A weekly presentation of downloadable charts and short analyses designed to graphically illustrate important economic issues. Updated every Wednesday.
Snapshot for November 15, 2000
Tracking the temporary workforce
Two official government data sources give widely differing estimates of the size of the temporary help industry. One set of data collected from employers (sometimes referred to as the establishment survey) indicates that more than 3.5 million workers are employed in the temporary help industry. Since 1972, employment in temporary help services has grown, on average, 11.4% per year, according to this measure.
But in another collected set of data — the household survey — the government asks workers which industry they work in. The graph below shows that the results from the household-based survey tend to indicate that far fewer workers are employed in the temporary help industry than is suggested by the establishment survey. In 1999 the household survey estimated that 1.07 million workers, or 0.8% of the U.S. workforce, are employed in temporary positions — fewer than a third of the number reported in the establishment survey.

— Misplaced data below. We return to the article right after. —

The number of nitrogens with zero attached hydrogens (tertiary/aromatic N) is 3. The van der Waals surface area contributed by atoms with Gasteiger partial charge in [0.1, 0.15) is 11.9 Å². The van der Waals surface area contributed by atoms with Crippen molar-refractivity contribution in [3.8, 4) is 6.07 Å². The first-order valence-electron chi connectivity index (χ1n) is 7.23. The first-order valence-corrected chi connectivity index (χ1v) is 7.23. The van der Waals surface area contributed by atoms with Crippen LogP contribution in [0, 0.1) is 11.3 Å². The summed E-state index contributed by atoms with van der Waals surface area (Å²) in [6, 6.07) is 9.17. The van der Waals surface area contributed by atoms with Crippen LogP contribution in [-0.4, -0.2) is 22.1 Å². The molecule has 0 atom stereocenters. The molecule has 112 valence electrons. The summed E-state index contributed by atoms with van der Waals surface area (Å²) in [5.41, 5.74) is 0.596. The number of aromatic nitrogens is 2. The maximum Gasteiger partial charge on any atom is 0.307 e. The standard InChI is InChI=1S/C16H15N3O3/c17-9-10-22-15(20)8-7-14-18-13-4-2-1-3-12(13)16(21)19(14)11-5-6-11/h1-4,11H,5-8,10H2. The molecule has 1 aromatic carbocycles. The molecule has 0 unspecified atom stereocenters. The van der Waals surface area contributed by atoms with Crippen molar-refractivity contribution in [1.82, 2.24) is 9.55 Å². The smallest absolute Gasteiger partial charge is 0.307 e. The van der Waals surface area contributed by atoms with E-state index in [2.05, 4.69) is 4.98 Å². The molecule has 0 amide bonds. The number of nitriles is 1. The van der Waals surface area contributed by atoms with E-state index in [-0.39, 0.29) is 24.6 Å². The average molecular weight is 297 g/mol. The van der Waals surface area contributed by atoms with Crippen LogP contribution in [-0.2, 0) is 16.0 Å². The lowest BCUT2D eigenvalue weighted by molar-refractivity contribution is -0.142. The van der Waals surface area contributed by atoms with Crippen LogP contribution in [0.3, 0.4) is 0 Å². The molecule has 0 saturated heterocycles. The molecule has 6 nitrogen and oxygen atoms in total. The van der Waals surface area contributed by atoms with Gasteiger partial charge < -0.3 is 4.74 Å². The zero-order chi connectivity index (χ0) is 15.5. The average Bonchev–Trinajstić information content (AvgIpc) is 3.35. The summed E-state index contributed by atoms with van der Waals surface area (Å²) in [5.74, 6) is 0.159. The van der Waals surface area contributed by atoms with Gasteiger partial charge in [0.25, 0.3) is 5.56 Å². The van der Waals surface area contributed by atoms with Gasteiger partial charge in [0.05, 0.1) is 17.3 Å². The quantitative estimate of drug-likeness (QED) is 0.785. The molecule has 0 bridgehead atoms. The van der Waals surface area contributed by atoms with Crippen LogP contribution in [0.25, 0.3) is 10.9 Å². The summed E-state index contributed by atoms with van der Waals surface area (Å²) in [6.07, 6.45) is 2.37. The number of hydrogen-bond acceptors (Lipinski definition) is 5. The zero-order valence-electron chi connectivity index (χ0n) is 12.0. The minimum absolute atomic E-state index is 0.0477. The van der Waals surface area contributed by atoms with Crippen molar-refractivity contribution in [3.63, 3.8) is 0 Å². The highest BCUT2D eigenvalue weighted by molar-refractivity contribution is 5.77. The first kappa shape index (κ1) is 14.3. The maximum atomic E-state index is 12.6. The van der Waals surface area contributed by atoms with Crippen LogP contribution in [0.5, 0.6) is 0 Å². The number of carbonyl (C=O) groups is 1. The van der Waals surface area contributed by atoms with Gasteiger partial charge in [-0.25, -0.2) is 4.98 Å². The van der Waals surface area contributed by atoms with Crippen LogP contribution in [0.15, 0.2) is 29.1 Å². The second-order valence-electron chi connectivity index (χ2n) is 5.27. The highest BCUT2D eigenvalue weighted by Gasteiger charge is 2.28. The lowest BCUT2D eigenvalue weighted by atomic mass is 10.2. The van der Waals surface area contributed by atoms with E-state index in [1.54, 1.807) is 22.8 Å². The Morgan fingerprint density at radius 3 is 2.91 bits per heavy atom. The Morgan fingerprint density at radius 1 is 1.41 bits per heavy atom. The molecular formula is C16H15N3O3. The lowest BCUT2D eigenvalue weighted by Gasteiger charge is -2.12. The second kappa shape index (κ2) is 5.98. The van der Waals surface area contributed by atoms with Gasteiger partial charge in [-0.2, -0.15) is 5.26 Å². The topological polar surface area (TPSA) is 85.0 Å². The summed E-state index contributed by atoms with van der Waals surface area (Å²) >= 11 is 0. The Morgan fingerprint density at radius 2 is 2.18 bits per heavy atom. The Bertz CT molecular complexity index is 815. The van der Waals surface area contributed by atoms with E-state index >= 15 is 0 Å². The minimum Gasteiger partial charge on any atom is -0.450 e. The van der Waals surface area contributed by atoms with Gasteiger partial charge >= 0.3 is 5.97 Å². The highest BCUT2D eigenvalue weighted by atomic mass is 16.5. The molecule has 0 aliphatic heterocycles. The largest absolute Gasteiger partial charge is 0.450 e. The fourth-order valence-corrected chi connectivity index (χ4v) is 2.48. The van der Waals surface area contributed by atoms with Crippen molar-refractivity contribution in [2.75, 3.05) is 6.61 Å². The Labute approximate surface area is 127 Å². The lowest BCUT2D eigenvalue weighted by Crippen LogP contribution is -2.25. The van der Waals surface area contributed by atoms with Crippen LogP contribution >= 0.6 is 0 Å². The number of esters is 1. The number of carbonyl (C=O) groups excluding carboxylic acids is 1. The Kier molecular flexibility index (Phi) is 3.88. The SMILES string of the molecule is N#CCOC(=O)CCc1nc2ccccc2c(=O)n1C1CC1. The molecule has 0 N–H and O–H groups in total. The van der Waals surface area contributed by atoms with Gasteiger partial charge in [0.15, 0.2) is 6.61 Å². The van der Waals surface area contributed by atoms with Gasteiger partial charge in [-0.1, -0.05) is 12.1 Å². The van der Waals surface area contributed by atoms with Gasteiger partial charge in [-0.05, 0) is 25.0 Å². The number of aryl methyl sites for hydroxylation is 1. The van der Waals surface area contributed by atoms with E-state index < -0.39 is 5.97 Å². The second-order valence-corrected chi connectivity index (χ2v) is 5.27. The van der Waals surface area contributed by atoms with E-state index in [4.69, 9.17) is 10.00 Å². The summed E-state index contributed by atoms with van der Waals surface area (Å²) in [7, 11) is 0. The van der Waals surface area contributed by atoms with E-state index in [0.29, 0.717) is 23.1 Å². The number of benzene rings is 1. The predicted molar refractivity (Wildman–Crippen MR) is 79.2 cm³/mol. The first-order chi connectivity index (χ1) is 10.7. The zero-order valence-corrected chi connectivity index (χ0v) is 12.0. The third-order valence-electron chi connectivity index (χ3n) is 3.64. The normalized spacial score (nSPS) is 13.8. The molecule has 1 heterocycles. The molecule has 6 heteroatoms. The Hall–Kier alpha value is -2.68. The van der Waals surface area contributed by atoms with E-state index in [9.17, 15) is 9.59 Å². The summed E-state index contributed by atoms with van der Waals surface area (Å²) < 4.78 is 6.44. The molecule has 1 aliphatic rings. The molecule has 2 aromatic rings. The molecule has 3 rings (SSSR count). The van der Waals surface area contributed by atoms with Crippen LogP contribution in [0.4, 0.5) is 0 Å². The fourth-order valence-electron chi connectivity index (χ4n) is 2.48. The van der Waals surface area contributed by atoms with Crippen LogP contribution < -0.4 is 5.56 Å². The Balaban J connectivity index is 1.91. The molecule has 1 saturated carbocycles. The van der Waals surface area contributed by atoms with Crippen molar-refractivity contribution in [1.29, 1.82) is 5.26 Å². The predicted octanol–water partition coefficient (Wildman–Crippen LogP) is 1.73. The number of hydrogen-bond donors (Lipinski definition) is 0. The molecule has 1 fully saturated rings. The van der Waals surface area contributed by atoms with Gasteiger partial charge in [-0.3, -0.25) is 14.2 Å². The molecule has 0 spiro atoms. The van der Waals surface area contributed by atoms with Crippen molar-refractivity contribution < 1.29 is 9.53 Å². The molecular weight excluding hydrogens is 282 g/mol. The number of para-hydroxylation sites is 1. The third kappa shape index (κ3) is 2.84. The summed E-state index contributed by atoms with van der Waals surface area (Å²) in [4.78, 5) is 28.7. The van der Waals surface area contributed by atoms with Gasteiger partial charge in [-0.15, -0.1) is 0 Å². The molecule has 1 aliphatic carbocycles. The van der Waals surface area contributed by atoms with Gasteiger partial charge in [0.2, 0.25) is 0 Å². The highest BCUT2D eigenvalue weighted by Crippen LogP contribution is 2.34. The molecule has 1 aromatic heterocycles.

So which of these surveys is more accurate? Most analysts believe the big difference between these two surveys comes about because many workers are either unaware of working for a temporary help agency or are reluctant to report it. Many temporary workers have long standing relationships with their host employers and may have been on assignment for weeks or even months. Consequently, these workers may no longer think of themselves as employed by temporary help agencies like Manpower or Kelley Services, even though, in reality, they are.
The establishment survey asks 600,000 employers about their payroll records, and most analysts believe this survey provides the most accurate information available. Based on these establishment data, the growth in temporary help employment has been phenomenal and has continued throughout the 1990s. This trend is surprising since many analysts expected growth in these less desirable jobs to diminish during an economic expansion that has been accompanied by historically low unemployment.
This week’s Snapshot by EPI economist Jeffrey Wenger.
Check out the archive for past Economic Snapshots.